For a veteran, returning home from war is an eye-opening experience.
For those who are wounded, it's a world-changing one.
Many wounded warriors find that getting back into the swing of things in the real world isn't easy.
The Operation Warfighter Program hopes to make that transition smoother by helping the veterans find jobs.
Local federal agencies met Wednesday afternoon at Keystone State Park, to discuss ways to hire wounded veterans.
They say they need to spread the word that veterans are stellar employees, wounded or not.
But when a soldier returns stateside, "home" sometimes isn't home anymore.
"When you come home from Iraq, or just wherever you come from, you have this, this thing you are looking for, where you feel like you want to be accepted again," said Corporal Ray Ford McIntosh.
McIntosh serves in the Army National Guard. He said he felt lost when he got back from Iraq in 2008.
"One day I felt like I just needed the change, I just wanted to do something—kind of upgrade. [I was] trying to find me something I could do when I got out of the military that could help me and my family," McIntosh said.
McIntosh said the Operation Warfighter Program was there to make his change seamless. He now works with the Army Corps of Engineers.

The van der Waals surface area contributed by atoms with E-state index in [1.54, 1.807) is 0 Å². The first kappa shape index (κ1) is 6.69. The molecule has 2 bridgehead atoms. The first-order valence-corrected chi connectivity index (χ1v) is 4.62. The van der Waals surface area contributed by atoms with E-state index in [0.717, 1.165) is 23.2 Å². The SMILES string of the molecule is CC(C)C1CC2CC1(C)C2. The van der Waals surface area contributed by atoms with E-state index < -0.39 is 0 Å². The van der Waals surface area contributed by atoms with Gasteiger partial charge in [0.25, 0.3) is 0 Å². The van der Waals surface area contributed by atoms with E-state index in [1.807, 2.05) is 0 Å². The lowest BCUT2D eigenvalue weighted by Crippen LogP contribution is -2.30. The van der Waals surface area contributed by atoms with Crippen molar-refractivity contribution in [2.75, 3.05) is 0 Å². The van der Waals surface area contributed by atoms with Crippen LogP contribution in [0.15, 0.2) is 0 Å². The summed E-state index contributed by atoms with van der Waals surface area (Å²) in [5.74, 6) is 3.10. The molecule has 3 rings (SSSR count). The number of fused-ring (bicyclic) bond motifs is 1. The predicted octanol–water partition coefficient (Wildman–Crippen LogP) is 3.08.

"The real purpose of today is to get a real jump-off point, so federal agencies have the information to tap into resources; how to get wounded warriors into their office or agency," said William E. Smiely, of the Army Corps of Engineers.
The program offers temporary jobs at federal agencies to soldiers wounded in combat.
McIntosh said wounded warriors already have a negative title.
"Whether it's someone who has PTSD or injury or missing limb or whatever, it's like we are already labeled. Put in a box already," McIntosh said.
McIntosh says if employers look past the "wounded" part, they'll find a highly qualified employee.
"I think that, with the skills we have as soldiers, that's basically what you are looking for anyways, long term. Attention to detail, just being able to follow orders, being able to be a leader when called upon," McIntosh said.
For McIntosh, the program afforded him not only the confidence of a job, but a way back from "lost."
"It's good to be back," he said.
Agencies that attended Wednesday's luncheon included the Fish and Wildlife Services and the Transportation Securities Administration.
For more information, check out the Operation Warfighter Program web site.